Golomb–Dickman constant

In mathematics, the Golomb–Dickman constant arises in the theory of random permutations and in number theory. Its value is

${\displaystyle \lambda =0.62432998854355087099293638310083724\dots }$ (sequence A084945 in the OEIS)

It is not known whether this constant is rational or irrational.[1]

Definitions

Let an be the average — taken over all permutations of a set of size n — of the length of the longest cycle in each permutation. Then the Golomb–Dickman constant is

${\displaystyle \lambda =\lim _{n\to \infty }{\frac {a_{n}}{n}}.}$

In the language of probability theory, ${\displaystyle \lambda n}$  is asymptotically the expected length of the longest cycle in a uniformly distributed random permutation of a set of size n.

In number theory, the Golomb–Dickman constant appears in connection with the average size of the largest prime factor of an integer. More precisely,

${\displaystyle \lambda =\lim _{n\to \infty }{\frac {1}{n}}\sum _{k=2}^{n}{\frac {\log(P_{1}(k))}{\log(k)}},}$

where ${\displaystyle P_{1}(k)}$  is the largest prime factor of k. So if k is a d digit integer, then ${\displaystyle \lambda d}$  is the asymptotic average number of digits of the largest prime factor of k.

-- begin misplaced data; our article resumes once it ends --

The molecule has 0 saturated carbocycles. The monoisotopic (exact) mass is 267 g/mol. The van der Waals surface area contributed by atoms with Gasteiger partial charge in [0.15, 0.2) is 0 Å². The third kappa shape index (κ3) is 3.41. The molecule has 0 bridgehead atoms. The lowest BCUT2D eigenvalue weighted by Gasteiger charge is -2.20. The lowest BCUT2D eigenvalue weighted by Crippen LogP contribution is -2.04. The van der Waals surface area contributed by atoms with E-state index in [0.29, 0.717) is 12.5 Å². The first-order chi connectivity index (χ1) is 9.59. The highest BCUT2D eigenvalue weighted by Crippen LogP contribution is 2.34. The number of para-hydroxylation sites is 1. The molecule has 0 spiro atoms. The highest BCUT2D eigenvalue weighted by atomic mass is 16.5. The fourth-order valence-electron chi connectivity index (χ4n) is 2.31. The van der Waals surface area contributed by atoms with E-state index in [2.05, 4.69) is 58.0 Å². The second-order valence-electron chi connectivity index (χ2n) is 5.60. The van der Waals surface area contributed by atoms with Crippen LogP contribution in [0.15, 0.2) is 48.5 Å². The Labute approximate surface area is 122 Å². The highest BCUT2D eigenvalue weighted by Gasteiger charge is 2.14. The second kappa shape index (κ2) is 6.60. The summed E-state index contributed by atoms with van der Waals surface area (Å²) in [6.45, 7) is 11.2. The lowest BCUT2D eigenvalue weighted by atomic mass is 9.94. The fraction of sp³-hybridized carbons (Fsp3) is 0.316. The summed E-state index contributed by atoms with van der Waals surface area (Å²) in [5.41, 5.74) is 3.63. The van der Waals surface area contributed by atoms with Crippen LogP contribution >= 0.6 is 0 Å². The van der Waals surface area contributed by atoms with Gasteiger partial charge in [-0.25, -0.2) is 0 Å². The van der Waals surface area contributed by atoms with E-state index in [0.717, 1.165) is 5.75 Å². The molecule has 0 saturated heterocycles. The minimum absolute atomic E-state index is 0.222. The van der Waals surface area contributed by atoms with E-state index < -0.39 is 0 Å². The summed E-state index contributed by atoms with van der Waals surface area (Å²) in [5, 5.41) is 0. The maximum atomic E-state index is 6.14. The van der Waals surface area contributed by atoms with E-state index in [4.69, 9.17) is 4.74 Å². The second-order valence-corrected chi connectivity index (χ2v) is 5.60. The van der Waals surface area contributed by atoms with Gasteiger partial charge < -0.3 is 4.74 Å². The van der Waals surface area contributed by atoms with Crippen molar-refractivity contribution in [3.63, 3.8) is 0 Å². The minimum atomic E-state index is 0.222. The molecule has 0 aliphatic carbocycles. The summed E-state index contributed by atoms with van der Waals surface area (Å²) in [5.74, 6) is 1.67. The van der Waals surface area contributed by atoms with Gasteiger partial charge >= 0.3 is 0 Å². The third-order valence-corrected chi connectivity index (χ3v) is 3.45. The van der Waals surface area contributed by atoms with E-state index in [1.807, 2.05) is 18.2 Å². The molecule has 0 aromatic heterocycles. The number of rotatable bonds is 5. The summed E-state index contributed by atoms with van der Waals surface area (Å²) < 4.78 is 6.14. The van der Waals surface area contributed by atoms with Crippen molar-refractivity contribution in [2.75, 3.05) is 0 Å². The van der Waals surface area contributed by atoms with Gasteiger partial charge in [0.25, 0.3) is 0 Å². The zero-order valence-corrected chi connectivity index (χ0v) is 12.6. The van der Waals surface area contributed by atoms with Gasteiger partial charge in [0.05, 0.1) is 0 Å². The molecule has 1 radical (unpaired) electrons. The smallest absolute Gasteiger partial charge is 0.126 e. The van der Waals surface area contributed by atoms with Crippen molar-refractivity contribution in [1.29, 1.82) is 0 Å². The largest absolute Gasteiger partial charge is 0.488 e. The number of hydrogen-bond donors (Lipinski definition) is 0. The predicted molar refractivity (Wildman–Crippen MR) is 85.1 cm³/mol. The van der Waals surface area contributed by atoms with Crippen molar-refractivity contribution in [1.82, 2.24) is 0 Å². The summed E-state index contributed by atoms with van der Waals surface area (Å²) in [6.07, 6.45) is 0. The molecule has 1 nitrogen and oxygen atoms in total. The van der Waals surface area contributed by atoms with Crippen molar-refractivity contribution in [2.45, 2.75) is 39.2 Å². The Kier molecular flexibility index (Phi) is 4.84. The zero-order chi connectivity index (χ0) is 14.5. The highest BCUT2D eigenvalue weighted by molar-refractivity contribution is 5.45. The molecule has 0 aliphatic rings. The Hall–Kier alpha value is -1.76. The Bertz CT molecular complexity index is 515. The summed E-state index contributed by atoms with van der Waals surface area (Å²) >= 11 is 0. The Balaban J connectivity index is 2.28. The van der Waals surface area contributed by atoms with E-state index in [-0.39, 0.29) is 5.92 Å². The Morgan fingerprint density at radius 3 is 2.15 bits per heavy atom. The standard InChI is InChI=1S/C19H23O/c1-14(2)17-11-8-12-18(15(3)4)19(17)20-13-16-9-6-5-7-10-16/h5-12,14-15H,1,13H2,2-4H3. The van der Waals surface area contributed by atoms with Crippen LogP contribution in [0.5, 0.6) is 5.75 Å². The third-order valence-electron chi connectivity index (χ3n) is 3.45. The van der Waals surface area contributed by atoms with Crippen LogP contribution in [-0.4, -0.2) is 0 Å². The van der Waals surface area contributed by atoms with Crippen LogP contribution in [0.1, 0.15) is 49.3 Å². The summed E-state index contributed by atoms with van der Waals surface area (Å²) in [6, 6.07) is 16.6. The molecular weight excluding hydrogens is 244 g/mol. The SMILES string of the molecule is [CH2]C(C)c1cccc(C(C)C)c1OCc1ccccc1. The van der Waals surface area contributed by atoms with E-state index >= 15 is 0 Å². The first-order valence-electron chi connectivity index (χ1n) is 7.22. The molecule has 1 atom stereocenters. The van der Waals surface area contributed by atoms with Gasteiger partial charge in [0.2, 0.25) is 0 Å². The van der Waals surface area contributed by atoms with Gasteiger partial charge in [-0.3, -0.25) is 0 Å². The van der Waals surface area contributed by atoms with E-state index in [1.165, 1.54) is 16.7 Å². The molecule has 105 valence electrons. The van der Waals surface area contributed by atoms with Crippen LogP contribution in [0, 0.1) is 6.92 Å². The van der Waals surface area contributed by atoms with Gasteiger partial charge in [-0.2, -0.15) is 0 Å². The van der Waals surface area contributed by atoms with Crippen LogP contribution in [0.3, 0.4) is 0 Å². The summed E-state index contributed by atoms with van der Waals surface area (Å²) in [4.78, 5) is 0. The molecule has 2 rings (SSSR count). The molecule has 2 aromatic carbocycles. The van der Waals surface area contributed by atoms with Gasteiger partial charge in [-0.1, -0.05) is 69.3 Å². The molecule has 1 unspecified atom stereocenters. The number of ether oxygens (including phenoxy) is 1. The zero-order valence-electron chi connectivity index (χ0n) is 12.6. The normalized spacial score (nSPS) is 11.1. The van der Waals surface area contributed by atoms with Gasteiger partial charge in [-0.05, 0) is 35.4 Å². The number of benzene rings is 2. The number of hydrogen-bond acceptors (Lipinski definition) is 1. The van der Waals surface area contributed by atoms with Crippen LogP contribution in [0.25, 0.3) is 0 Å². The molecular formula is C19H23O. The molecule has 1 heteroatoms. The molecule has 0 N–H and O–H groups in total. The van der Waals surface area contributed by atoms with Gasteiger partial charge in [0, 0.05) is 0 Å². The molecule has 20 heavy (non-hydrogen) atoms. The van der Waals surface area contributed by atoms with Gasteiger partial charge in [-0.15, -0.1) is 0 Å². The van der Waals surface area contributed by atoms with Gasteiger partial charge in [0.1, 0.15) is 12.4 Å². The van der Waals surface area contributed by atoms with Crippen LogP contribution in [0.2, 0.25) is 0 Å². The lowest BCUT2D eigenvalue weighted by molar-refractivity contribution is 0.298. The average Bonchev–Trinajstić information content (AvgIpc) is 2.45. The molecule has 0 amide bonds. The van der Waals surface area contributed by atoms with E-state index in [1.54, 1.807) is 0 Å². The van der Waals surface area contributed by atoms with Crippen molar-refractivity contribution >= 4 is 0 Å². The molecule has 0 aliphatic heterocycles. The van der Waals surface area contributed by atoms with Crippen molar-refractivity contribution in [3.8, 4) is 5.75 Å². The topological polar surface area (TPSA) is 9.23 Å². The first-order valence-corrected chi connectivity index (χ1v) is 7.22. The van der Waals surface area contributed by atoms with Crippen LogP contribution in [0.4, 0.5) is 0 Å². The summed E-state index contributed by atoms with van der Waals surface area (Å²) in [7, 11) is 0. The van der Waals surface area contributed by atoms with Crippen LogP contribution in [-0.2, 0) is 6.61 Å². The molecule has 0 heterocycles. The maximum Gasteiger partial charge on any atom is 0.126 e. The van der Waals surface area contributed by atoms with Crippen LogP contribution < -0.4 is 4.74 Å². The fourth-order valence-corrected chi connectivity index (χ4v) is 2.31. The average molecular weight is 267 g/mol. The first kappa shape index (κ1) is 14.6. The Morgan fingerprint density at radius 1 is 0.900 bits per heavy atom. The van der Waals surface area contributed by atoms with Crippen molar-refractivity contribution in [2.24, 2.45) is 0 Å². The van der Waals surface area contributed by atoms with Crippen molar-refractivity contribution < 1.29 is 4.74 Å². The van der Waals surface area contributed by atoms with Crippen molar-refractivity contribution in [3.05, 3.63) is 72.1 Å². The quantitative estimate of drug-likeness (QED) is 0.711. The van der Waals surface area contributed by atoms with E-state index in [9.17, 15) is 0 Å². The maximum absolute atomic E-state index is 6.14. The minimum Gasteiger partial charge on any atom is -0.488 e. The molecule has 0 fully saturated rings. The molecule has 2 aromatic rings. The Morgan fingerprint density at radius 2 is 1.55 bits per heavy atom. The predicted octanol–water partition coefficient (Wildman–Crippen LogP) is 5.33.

The Golomb–Dickman constant appears in number theory in a different way. What is the probability that second largest prime factor of n is smaller than the square root of the largest prime factor of n? Asymptotically, this probability is ${\displaystyle \lambda }$ . More precisely,

${\displaystyle \lambda =\lim _{n\to \infty }{\text{Prob}}\left\{P_{2}(n)\leq {\sqrt {P_{1}(n)}}\right\}}$

where ${\displaystyle P_{2}(n)}$  is the second largest prime factor n.

The Golomb-Dickman constant also arises when we consider the average length of the largest cycle of any function from a finite set to itself. If X is a finite set, if we repeatedly apply a function f: XX to any element x of this set, it eventually enters a cycle, meaning that for some k we have ${\displaystyle f^{n+k}(x)=f^{n}(x)}$  for sufficiently large n; the smallest k with this property is the length of the cycle. Let bn be the average, taken over all functions from a set of size n to itself, of the length of the largest cycle. Then Purdom and Williams[2] proved that

${\displaystyle \lim _{n\to \infty }{\frac {b_{n}}{\sqrt {n}}}={\sqrt {\frac {\pi }{2}}}\lambda .}$

Formulae

There are several expressions for ${\displaystyle \lambda }$ . These include:

${\displaystyle \lambda =\int _{0}^{1}e^{\mathrm {Li} (t)}\,dt}$

where ${\displaystyle \mathrm {Li} (t)}$  is the logarithmic integral,

${\displaystyle \lambda =\int _{0}^{\infty }e^{-t-E_{1}(t)}\,dt}$

where ${\displaystyle E_{1}(t)}$  is the exponential integral, and

${\displaystyle \lambda =\int _{0}^{\infty }{\frac {\rho (t)}{t+2}}\,dt}$

and

${\displaystyle \lambda =\int _{0}^{\infty }{\frac {\rho (t)}{(t+1)^{2}}}\,dt}$

where ${\displaystyle \rho (t)}$  is the Dickman function.